As I have suggested before, this is a conservative age, and one hallmark of a conservative age is the redundant reinforcement of hegemonic power out of a fear of the future. It doesn’t matter, then, that the next war in Africa will generate a bunch of blowback — there’s money involved, so Americans carry on with the existing obsessions — guns, money, power.
Never mind that such an approach doesn’t make its participants more secure — just look at the lives of those who are the victims of “security.” You wouldn’t want to be one of them, would you? The real future is sacrificed in bunker mentality concepts of “security,” in the sense in which George W. Bush said “History, I don’t know, we’ll all be dead” when asked by Bob Woodward about his place in history. Participants in the bunker mentality, then, have a problem with time.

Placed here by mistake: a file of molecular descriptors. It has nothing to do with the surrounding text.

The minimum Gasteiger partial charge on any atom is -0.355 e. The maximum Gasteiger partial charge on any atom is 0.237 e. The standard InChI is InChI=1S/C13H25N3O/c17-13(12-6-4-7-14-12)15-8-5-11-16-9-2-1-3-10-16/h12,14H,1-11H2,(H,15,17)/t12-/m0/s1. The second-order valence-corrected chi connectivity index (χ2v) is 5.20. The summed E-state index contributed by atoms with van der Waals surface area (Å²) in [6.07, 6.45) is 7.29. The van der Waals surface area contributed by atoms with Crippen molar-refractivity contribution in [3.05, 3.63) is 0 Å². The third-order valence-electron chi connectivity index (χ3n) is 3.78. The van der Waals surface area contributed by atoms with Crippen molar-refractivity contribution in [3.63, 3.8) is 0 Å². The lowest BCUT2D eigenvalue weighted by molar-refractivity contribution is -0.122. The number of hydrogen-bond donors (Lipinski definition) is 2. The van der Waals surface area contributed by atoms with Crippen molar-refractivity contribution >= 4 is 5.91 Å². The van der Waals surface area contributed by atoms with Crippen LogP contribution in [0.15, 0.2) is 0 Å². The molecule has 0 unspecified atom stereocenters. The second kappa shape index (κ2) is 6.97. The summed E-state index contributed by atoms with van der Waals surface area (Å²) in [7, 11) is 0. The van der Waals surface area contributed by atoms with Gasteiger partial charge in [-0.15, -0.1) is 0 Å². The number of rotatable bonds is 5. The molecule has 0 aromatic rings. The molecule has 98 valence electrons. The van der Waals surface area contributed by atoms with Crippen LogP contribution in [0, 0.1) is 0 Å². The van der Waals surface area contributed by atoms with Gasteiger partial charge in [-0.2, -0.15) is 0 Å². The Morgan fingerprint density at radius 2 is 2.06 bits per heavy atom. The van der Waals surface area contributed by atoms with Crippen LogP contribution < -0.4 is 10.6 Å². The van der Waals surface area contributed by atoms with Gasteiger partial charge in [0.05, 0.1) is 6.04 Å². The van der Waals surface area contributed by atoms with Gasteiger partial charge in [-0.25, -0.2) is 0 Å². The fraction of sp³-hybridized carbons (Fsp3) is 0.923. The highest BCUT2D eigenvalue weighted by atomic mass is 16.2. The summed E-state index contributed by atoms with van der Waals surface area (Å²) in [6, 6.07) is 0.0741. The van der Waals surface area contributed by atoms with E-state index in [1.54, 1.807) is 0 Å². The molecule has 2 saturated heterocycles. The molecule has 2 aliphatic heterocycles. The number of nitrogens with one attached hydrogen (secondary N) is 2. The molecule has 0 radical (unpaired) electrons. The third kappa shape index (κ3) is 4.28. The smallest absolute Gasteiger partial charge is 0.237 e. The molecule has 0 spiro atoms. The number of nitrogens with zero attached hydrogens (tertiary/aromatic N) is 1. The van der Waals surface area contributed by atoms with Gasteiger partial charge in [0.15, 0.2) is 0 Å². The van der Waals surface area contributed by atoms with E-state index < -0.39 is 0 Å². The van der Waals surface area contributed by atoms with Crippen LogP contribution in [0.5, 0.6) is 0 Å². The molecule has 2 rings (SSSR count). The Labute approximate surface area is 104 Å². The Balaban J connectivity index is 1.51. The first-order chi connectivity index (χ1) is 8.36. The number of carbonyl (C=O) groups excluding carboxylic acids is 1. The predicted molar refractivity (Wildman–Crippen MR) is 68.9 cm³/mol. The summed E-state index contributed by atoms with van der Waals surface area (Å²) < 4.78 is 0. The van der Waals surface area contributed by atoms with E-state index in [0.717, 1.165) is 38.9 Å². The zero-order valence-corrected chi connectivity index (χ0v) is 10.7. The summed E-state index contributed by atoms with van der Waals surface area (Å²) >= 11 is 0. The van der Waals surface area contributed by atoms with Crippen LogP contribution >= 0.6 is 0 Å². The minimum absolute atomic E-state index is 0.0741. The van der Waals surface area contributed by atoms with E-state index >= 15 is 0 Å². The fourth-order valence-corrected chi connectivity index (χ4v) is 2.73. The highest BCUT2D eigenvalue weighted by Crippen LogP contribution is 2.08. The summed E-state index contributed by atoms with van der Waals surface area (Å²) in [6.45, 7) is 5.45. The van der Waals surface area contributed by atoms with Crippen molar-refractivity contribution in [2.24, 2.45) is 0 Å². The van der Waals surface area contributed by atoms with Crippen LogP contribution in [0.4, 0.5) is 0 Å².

The most curious combination of “security” and bunker mentality futurism has got to be the Pentagon’s strategies for climate change. Compound disaster through climate change is a significant medium-term concern, and ultimate solutions to climate change are also medium- and long-term. However, all of the scientifically-informed prognostications suggest that we begin action (which means “stop adding CO2 to the atmosphere at a rate of 2.3 parts per million per year) soon. Climate change has thus attracted the Pentagon’s attention as prompting a need for short-term action, while at the same time exposing the utter confusion about the future to be expected from participants in the bunker mentality.